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EU Nobel Prize More of Giggle Than a Full-Bodied Laugh

Have you heard that bit about the European Union? No? It goes a little something like this:

EU walks into Oslo City Hall, takes all the chairs and is awarded the Nobel Peace Prize.

Well, a number of people are viewing the awarding of the Nobel Prize for peace in that manner, a complete and utter joke. But, it’s not quite as farcical as one might think. Does it look good? No, not in particular. It doesn’t really matter what it was given out for, people have made up their own minds about this year’s recipient and their worthiness.

Perhaps the European Union receiving the peace prize was a not so clever ruse perpetrated by the committee, which had the intention of getting people talking about the award again, but that actually backfired?

Let’s begin to put the award in some context. What is the Nobel Peace Prize awarded for? Well, that’s all pretty clear there in italics. It’s about peace, or at least that was the original intention of the honour. The prize has come to mean so much less because the original intent of the this particular Nobel Prize, peace, has not always been behind the gifting of it.

The long-awarded prize has turned into a recognition, not every year, but from time-to-time, of relative peace rather than absolute peace on earth, sleigh-bells jingling and all that jazz.

Again, to the intent of the prize which appears lost on a number of people. It is about peace. The European zone, in case anyone hadn’t noticed, is going through a prolonged period of economic woes. They’re not great money managers, but that is usually a whole different story to being a peaceful or relatively peaceful region. Yes, we have witnessed scenes of less than peaceful protests, but that is slightly different to governments or individuals not promoting a wider form of peace.

Do economic woes sometimes lead to conflict? You bet. But precious few, indeed probably only the most uninformed, are suggesting that scenario carries any legitimate weight.

The Nobel Peace Prize was awarded to Europe for their post-war efforts in developing the region into a peaceful, relatively secure continent after World War 2. It is a recognition of the huge shift from a politically and geographically divided region into one of relative harmony, regardless of the much less than ideal way the continent decided to go about uniting. It is though entirely arguable that awarding a supranational institution, which has the ability to erode national sovereignty, is a stupid one. Again, it seems to hark back to the Nobel committee rewarding relatively peaceful, secure and democratic recipients.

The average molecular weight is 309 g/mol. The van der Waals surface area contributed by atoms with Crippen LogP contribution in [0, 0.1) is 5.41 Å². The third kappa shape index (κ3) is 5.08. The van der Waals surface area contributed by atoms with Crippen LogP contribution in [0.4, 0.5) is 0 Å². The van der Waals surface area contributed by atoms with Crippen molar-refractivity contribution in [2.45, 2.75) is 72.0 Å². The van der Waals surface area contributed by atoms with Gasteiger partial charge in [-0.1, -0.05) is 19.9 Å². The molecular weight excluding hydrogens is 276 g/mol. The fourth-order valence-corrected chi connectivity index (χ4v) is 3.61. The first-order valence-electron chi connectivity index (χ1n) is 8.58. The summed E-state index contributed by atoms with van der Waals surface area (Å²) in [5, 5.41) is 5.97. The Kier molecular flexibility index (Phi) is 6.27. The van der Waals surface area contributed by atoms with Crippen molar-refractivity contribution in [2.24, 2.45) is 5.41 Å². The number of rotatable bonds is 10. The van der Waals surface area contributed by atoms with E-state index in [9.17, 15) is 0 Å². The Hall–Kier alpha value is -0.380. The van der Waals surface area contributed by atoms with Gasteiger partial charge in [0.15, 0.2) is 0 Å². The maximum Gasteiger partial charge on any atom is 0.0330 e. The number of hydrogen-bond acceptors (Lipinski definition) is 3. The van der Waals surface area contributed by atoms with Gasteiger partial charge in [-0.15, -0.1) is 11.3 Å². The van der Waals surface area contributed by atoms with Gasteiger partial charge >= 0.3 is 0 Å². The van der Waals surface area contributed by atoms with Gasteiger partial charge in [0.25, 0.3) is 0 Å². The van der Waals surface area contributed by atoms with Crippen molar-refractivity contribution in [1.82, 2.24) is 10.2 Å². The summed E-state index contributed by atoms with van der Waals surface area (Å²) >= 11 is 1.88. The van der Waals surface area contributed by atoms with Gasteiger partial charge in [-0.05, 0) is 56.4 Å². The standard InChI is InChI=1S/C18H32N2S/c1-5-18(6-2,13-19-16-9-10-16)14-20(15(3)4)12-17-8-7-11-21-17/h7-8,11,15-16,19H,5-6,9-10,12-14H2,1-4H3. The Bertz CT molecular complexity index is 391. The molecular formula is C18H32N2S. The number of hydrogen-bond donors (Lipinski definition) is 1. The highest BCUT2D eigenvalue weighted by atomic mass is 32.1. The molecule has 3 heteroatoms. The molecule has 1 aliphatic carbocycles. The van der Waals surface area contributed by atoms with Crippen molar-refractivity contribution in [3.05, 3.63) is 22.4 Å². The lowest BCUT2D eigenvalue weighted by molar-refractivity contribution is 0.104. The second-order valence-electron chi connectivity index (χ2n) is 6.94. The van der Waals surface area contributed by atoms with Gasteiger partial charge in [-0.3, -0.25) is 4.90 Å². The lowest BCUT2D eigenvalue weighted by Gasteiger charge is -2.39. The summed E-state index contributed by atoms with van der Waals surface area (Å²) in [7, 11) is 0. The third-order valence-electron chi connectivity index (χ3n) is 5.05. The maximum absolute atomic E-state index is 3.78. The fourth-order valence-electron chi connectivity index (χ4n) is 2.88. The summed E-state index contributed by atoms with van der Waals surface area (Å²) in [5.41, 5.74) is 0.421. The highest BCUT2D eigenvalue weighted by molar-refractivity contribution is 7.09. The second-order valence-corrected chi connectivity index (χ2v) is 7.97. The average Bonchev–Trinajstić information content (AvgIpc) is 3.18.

The European Union being given the award is also just as much about the way in which it has promoted human rights. Few could deny that Europe, partly as a result of the shame wrought by World War 2 acts of barbarity and aggression have fostered a culture promoting the human rights of every citizen. The European Court of Human Rights is an example of one such institution which aims to further the cause of human rights across Europe.

Very few doubt the source of black humour that the award has become. In 2009 the award was bestowed upon the President of the United States of America, a world leader responsible for the increase of drone attacks which have killed countless civilians, among other things. Examples of recipients like this are probably playing a part in clouding the judgement of the masses.

The Nobel Peace Prize has been awarded to an institution. It is an example of a body set up with the express purpose of promoting human rights. That’s great, but the award should be limited to individuals, or at the very least small groups of individuals that aim to promote peace, security and human rights, governments and governing bodies should do this as a matter of course.

The 2012 award does not look great, but it’s far less humorous than many are making out. It appears there is a need for a vocabulary lesson in order for the difference between economics and peace to be distinguished.